In re Edgerrin J.Annotate this Case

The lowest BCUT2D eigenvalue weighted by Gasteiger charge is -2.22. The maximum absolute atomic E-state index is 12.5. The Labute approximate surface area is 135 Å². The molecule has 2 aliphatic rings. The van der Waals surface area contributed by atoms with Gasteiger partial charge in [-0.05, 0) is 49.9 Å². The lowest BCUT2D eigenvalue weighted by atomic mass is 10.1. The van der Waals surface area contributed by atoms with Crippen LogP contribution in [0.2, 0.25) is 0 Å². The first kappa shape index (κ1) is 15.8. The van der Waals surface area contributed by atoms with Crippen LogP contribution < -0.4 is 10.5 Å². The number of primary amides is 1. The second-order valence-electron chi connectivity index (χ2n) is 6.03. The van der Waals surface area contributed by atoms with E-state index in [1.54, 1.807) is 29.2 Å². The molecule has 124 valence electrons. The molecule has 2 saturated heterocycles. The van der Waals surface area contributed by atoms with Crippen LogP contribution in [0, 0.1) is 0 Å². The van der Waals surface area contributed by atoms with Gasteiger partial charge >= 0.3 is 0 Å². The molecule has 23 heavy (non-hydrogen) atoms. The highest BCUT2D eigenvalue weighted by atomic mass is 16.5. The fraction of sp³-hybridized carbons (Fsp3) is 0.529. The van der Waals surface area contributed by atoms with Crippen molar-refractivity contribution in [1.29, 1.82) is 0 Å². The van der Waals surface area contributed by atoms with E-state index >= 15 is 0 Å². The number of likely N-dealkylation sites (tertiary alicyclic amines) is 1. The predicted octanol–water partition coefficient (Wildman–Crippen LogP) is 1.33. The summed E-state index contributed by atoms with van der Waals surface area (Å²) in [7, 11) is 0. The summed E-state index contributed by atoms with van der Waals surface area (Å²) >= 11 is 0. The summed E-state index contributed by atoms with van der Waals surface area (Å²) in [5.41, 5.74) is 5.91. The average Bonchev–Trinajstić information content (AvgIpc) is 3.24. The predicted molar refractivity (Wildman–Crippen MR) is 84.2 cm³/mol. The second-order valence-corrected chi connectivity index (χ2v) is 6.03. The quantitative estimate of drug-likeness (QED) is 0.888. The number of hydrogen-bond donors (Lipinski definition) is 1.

After receiving a citizen’s tip that Black males in a Mercedes were “acting shady,” four San Diego Police Department (SDPD) officers drove to the scene in two marked vehicles, activating emergency lights in one. Parking behind the Mercedes, the officers positioned themselves beside each of its four doors and asked the three teenagers inside for their names and identification. A records check later indicated that the driver was on probation subject to a Fourth Amendment waiver. The officers searched the vehicle and recovered a loaded firearm and sneakers linking the minors to a recent robbery. The minors moved to suppress the evidence found in the car, claiming their initial detention was not supported by reasonable suspicion. Finding the encounter was consensual rather than a detention, the juvenile court denied the motions. Two of the minors pleaded guilty to a subset of the charges originally filed. In a consolidated appeal, two of the minors, Edgerrin J. and Jamar D. challenged the denial of their motions to suppress, arguing the juvenile court erred in finding the encounter consensual, and claimed the citizen’s tip did not establish reasonable suspicion to detain them. To this, the Court of Appeal agreed on both points. However, the Court found conflicting evidence as to whether officers knew other facts that might furnish reasonable suspicion for the stop, or justify the detention and search pursuant to Edgerrin’s active Fourth Amendment waiver. Because the rationale for its ruling made it unnecessary for the juvenile court to address these other issues, judgment was reversed and remanded for a new hearing to permit it to assess witness credibility and reach factual findings in the first instance.